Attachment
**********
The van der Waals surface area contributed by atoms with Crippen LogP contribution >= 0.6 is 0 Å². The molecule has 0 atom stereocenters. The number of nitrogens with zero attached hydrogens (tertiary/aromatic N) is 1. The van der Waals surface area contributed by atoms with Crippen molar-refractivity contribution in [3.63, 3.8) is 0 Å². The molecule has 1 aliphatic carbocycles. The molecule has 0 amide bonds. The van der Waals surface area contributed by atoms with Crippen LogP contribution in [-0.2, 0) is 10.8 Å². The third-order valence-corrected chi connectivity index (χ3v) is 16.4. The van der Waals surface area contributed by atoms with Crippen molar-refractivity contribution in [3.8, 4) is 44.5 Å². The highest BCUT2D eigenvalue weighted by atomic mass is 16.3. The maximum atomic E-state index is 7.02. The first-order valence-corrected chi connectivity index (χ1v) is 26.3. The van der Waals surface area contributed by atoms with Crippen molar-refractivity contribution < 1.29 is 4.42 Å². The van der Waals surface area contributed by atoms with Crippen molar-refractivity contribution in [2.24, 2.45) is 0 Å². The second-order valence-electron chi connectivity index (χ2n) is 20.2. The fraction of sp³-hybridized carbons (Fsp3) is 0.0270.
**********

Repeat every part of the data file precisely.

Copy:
The van der Waals surface area contributed by atoms with Crippen LogP contribution >= 0.6 is 0 Å². The molecule has 0 atom stereocenters. The number of nitrogens with zero attached hydrogens (tertiary/aromatic N) is 1. The van der Waals surface area contributed by atoms with Crippen molar-refractivity contribution in [3.63, 3.8) is 0 Å². The molecule has 1 aliphatic carbocycles. The molecule has 0 amide bonds. The van der Waals surface area contributed by atoms with Crippen LogP contribution in [-0.2, 0) is 10.8 Å². The third-order valence-corrected chi connectivity index (χ3v) is 16.4. The van der Waals surface area contributed by atoms with Crippen molar-refractivity contribution in [3.8, 4) is 44.5 Å². The highest BCUT2D eigenvalue weighted by atomic mass is 16.3. The maximum atomic E-state index is 7.02. The first-order valence-corrected chi connectivity index (χ1v) is 26.3. The van der Waals surface area contributed by atoms with Crippen molar-refractivity contribution < 1.29 is 4.42 Å². The van der Waals surface area contributed by atoms with Crippen molar-refractivity contribution in [2.24, 2.45) is 0 Å². The second-order valence-electron chi connectivity index (χ2n) is 20.2. The fraction of sp³-hybridized carbons (Fsp3) is 0.0270.